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Mountain rescue hero is rewarded for bravery; Rare silver medal for cadet leader who risked his life.

Byline: Dan Warburton

A TEACHER who saved the lives of seven stranded climbers in the French Pyrenees will travel to London today to collect a royal award.

Flt Lt Will Close-Ash, 32, was leading an expedition of Tynemouth-based air cadets in June on the Pic Du Canigou mountain when he saved seven ill-equipped tourists who were minutes from death.

And the Bedlington High School assistant head teacher will have his efforts recognised when he is presented with the Life Saving Medal from the Order of St John.

The silver medal, which has been awarded to only 170 people in the last 100 years, was confirmed by the Queen in October and is awarded for someone who shows "a conspicuous act of gallantry while endangering his own life".

Today Flt Lt Close-Ash will travel to London with his mother, Patricia Close, 55, from Wallsend, North Tyneside, to receive the award. He said: "My mumthinks it's brilliant. She's so excited, she's even bought a new hat - but I'm quite nervous. The kids at school have been great, too. They keep asking me to tell the story again, which is really nice.

"I'm delighted to receive the medal, but even more pleased that all of the men survived. I'm proud of the work my cadets and staff did on the mountain that day, and without their efforts those men would have died."

Flt Lt Close-Ash and his team of teenagers from 346 (Tynemouth) Squadron Air Cadets were scaling the Pic Du Canigou mountain in the south of France when they saw patches of blood-soaked snow.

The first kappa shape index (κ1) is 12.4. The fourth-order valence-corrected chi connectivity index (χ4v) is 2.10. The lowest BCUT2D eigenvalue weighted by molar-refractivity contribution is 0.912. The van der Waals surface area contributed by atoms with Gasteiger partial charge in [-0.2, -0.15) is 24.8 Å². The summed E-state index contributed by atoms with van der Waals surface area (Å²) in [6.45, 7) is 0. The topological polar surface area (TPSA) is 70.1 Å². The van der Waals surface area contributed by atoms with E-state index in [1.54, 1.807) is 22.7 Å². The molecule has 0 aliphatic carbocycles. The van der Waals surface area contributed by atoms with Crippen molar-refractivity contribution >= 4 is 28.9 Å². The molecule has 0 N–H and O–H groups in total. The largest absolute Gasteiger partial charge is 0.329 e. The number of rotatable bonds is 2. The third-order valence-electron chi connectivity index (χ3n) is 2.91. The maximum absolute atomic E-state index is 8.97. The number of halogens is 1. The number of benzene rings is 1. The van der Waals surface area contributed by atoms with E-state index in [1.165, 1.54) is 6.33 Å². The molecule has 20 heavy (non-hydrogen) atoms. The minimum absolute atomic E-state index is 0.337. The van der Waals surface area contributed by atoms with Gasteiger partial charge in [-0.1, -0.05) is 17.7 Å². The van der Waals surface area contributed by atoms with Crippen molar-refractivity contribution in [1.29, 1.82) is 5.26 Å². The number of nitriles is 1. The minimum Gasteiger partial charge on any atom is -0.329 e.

After discovering two Belgian tourists who had fallen hundreds of feet, Flt Lt Close-Ash began a three-hour rescue mission, cutting steps into the ice to reach them. Five more tourists were spotted on a ledge 600m above, wearing only shorts and T-shirts in the freezing conditions. Flt Lt Close-Ash, 32, who is also from Wallsend, and his team led the stricken climbers half way down the mountain before official rescue teams arrived. He said: "The tourists were so relieved to see me. I tied a rope to them and began leading them down, using my axe to protect us."

Flt Lt Close-Ash will receive his award from the Grand Prior, Sir Brian Jenkins GBE, at a special investiture at the Priory Headquarters in Clerkenwell, London. The Venerable Order of St John is a Royal Order of Chivalry with the Queen as head. It originates from the Knights Hospitaller founded in 1080 to care for the poor.

No more than two people are presented with the award each year and fewer than 170 Silver medals have been awarded since they were instituted in 1874.

Kieran McGrane, principal at Bedlington High School, said: "This is an extremely rare and prestigious award and all of the staff and students are delighted that Will has received it."


SAFE AT LAST Tynemouth air cadets in action during their rescue mission in the French Pyrenees. Seven lives were saved.; BRAVE Flt Lt Will Close-Ash went into action after spotting patches of blood in the snow. Picture: Tim McGuinness ref: 01188080
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Publication:The Journal (Newcastle, England)
Geographic Code:4EUUK
Date:Dec 11, 2008
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